In addition to these enforcement actions, various parties have begun filing lawsuits in response to the recent findings. On April 9, 2018, N.C. Department of Justice and DEQ filed its first Amended Complaint and Motion for Preliminary Injunctive Relieve in its action against DuPont and Chemours Company. In this pleading the state methodically lays out all the testing data against DuPont and Chemours gathered over the past year. It represents the culmination of a months-long investigation by the DEQ’s Division of Water Resources (DWR), Division of Waste Management (DWM), and Division of Air Quality (DAQ), into Chemours’ unlawful release of chemical products, intermediaries, and byproducts from its manufacturing processes into the environment. The Amended Complaint states, “Chemours has contaminated and continues to contaminate North Carolina’s air, surface water, and groundwater through the release of ‘GenX’ or ‘C3 Dimer Acid,’ which the U.S. Environmental Protection Agency (‘EPA’) and the North Carolina Department of Health and Human Services (‘DHHS’) have recognized may present an unreasonable risk of injury to human health and the environment.” See Amended Complaint and Motion for Preliminary Injunctive Relief, Bladen County Superior Court, April 2018, available at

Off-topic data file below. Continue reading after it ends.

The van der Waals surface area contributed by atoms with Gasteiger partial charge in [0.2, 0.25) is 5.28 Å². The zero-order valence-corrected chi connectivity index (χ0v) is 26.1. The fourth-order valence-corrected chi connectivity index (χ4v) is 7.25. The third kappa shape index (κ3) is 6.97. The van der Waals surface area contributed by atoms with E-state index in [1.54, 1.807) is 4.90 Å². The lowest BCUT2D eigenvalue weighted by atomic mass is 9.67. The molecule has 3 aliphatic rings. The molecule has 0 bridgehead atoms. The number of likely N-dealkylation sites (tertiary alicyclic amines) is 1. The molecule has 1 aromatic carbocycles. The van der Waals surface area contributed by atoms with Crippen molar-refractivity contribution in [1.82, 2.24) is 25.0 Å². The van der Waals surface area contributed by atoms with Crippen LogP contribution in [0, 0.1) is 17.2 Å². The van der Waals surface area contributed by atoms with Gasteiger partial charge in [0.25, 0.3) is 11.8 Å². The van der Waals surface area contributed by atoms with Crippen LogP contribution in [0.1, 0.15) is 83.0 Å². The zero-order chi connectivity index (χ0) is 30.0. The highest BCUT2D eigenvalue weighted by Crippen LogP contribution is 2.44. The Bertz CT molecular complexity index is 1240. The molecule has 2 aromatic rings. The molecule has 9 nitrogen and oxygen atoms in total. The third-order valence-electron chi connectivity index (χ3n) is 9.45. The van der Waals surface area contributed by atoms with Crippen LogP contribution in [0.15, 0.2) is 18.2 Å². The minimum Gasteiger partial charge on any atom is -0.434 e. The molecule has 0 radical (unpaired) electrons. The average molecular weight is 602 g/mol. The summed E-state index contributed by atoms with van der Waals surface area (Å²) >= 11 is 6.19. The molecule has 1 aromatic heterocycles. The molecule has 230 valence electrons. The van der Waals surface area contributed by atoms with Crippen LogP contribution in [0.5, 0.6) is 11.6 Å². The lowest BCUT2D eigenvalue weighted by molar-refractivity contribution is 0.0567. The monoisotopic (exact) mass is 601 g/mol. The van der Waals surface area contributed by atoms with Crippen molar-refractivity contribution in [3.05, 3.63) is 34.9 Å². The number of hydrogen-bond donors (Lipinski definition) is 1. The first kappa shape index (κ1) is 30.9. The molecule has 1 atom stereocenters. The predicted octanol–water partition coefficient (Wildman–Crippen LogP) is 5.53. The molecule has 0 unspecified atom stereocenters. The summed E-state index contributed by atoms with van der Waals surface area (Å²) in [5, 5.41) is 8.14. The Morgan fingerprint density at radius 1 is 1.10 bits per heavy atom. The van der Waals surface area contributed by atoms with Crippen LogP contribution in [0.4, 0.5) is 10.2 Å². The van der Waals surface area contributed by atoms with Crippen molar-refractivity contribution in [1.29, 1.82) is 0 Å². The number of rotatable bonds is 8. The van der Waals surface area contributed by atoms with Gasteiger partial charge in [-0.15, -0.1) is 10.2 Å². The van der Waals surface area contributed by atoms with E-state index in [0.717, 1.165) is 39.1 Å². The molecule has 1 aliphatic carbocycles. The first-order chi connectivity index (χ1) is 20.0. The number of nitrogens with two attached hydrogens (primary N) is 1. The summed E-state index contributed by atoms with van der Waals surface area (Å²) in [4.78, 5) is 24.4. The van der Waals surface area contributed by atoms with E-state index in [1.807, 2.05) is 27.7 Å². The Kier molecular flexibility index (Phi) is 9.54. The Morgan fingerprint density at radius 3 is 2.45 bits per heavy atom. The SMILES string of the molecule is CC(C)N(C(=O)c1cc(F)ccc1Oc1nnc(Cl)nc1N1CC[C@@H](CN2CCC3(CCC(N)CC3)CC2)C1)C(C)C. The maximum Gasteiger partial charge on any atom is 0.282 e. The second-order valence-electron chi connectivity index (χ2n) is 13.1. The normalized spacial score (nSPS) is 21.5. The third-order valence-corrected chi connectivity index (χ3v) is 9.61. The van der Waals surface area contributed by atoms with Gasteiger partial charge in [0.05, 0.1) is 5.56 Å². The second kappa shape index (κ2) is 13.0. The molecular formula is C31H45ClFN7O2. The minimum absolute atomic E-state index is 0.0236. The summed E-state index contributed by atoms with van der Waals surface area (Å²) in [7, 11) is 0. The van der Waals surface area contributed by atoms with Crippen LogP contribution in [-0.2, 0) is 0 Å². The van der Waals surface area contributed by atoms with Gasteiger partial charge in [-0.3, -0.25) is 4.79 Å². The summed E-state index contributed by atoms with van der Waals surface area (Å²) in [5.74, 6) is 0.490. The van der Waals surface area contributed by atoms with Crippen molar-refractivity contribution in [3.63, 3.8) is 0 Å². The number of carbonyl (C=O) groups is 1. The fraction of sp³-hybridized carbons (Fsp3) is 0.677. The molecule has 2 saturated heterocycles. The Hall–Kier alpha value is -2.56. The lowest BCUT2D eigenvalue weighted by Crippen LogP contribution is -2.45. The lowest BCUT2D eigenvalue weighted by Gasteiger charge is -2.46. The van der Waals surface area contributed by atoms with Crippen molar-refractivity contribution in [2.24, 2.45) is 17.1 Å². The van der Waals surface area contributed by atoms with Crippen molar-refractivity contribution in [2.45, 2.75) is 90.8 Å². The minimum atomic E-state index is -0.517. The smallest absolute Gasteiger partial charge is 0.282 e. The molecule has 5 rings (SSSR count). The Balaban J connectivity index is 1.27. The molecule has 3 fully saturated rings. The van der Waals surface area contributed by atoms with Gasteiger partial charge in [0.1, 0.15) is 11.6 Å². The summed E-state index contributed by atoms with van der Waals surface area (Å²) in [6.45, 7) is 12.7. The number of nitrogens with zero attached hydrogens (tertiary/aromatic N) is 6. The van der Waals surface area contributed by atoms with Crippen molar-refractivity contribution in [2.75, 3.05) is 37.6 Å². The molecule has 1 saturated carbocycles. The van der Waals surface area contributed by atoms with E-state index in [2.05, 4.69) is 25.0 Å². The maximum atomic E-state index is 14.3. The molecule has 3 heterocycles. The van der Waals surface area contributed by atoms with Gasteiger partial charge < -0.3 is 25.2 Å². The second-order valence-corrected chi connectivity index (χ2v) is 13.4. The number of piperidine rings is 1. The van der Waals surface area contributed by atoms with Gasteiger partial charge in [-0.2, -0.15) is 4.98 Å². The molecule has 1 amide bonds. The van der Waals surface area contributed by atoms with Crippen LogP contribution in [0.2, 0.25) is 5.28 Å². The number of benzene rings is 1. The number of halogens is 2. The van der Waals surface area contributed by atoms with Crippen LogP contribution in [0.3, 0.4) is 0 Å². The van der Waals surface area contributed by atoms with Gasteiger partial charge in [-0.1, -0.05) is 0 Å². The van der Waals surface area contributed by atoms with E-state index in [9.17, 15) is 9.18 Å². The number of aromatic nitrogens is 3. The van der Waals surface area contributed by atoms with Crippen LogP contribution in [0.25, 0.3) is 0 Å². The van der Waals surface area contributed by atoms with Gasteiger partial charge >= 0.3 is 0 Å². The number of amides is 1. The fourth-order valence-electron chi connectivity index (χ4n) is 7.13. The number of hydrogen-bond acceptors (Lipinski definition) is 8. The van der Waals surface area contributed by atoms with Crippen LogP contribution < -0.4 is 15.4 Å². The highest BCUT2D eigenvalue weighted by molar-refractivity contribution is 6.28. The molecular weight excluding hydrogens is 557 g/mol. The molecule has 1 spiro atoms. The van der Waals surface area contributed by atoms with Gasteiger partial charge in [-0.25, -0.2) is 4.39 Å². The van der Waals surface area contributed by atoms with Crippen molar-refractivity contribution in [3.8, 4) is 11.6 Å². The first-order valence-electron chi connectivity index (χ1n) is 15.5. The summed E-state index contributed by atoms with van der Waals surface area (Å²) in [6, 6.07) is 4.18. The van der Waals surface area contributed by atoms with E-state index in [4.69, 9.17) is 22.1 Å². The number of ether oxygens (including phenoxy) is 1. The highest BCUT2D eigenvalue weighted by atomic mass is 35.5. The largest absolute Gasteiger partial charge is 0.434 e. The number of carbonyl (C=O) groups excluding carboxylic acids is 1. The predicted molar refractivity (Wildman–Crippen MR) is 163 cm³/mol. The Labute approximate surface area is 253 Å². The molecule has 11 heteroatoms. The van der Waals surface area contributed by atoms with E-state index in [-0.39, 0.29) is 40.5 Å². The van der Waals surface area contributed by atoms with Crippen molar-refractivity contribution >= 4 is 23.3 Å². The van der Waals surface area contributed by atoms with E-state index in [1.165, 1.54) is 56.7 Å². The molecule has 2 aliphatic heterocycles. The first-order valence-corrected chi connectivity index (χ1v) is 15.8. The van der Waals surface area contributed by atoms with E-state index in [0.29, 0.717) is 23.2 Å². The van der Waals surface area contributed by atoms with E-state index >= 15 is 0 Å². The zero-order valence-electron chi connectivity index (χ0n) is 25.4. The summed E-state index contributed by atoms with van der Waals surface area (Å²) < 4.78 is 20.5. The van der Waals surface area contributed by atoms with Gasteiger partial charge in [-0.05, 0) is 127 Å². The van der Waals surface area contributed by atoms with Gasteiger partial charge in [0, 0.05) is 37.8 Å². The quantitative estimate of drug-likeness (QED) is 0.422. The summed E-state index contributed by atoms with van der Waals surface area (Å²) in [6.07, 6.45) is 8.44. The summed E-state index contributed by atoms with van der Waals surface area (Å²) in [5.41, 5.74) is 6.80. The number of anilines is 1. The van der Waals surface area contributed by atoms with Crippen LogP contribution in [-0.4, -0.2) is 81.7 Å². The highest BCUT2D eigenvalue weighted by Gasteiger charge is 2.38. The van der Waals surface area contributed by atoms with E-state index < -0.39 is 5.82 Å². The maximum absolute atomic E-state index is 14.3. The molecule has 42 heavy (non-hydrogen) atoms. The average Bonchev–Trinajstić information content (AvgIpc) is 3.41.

Two public utilities and three class action groups have also filed suit against DuPont and Chemours over the GenX contamination. Brunswick County and Cape Fear Public Utility Authority (CFPUA) sued the companies in the U.S. District Court in the Eastern District of North Carolina, Southern Division. See Cape Fear Public Utility Authority, et al. v. The Chemours Company FC, LLC, et al., Case No. 7:17-CV-195D and Brunswick Country, et al. v. DowDuPont, Inc. et al., Case No. 7:17-CV-209-D.

Similarly, three (now consolidated) plaintiff class actions were filed against Chemours and DuPont in the same court. The original toxic tort class action is styled Victoria Carey, et al. v. E.I. DuPont de Nemours and Company, et al., Case No. 7:17-CV-201-D, and the others are Brent Nix, et al. v. The Chemours Company FC, LLC, et al., Case No. 7:17-CV-189-D and Roger Morton, et al. v. The Chemours Company, et al., Case No. 7:17-CV-197-D. The three plaintiff class action suits were filed on behalf of thousands of people who claim they are ill or could get ill, because they drank water from the Cape Fear River and from wells surrounding the plant.